We do intend to work together because there is an inter-dependence between Europe and North America. I think that, if we can have a CSCE in areas where we have agreed, we should explore the possibilities for broader economic cooperation. Of course you will continue to have bilateral cooperation in the economic field by such actions as those we have taken today. It would be our judgment that oil has been a significant contributing factor to the excessive rise in the cost of living and the very precipitous rise in the cost of living has had serious impact on economic problems in the United States, the recession. But oil is not the only villain. Higher food prices created by adverse weather conditions and other reasons have played a role. Now we do feel OPEC, for example, went too far in increasing oil prices. It makes it very difficult for me, for our country which has substantial amounts of grain to be generous and to sell to them when we are [Page 4] charged far too high prices, many think, by OPEC. With OPEC using oil for its purposes, it’s very difficult for me, for the United States, not to use our surplus food in a very direct way in our national interests.

Now we are working as you know with oil-consuming nations to work out with a number of oil producers meetings where these critical problems can be resolved. These talks have now been broadened to include other raw materials and now another group has been set up involving less developed nations.

Speaking of the less developed countries, since my coming to Congress in 1949, the United States has sought to help them with grants of money, technical assistance and credits. We believe that a healthy world depends on the less developed countries having a better line and on narrowing the gap between them and the developed countries and we’re working in this group with the less developed countries along these lines. To sum it up, I would repeat one very important word - interdependence. Whether it’s a matter of less developed countries, socialist countries or capitalist countries, we live on one globe and our economic welfare and progress are tied in with the underdeveloped countries. Whether we do it by groups, by bilateral approaches or globally, if we’re going to achieve human progress and end human tragedy we have to do better than we have done and we are glad to work in all three areas.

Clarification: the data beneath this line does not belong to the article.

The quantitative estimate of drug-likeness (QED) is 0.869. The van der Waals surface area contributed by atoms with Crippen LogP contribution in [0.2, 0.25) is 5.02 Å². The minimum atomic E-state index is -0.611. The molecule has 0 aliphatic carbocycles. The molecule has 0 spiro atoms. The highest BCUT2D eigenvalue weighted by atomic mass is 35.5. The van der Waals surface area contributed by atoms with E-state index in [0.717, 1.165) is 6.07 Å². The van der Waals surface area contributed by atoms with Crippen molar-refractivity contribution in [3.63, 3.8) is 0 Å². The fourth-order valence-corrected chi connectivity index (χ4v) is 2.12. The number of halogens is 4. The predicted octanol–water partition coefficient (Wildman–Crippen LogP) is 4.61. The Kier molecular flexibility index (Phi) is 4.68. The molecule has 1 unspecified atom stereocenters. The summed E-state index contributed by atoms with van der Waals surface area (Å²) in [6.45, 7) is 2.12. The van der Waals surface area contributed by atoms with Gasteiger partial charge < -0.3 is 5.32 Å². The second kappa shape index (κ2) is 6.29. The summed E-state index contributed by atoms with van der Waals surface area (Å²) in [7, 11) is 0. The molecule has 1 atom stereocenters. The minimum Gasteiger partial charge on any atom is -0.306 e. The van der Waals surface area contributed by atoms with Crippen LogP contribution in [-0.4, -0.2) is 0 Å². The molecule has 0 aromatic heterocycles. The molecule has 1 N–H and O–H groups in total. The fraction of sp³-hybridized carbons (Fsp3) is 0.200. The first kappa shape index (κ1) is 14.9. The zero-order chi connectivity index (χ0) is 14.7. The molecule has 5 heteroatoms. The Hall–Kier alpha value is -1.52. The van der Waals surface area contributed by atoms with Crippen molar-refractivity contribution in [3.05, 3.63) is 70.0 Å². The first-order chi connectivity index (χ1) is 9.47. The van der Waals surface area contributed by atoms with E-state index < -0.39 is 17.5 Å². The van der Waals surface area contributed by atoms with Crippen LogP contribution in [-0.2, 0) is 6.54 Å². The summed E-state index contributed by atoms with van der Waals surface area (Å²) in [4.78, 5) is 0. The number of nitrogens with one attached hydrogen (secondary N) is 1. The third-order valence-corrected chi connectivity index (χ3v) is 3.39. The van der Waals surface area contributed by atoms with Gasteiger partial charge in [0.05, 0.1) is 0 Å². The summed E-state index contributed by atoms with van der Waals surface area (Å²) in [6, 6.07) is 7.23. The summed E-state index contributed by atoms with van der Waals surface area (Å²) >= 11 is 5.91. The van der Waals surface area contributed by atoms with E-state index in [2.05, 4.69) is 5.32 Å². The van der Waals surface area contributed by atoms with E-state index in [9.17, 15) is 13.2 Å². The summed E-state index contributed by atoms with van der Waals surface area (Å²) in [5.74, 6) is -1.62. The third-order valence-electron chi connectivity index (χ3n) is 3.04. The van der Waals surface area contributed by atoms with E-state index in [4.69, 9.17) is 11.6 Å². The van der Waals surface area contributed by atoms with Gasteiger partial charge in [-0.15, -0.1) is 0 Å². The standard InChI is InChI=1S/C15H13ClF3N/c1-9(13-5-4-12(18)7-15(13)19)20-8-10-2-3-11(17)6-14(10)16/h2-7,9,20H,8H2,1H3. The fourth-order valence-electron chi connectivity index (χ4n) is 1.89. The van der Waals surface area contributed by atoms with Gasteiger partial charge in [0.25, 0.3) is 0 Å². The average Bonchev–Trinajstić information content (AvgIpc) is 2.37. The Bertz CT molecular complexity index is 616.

President Ceausescu: To be sure, all that you have said is completely justified. There exists an interdependence which is becoming stronger and stronger but bilateral solutions by themselves are not going to solve anything. What the situation calls for is to reach some general understanding on the relationships between raw materials, oil, agricultural products and industrial products. What we’re thinking about is to find some sort of an approach preferably within the UN context [Page 5] and then go on to the working out of some equitable principles and norms to assure a certain stability in the realm of prices and thereby to prevent happening what happened with oil.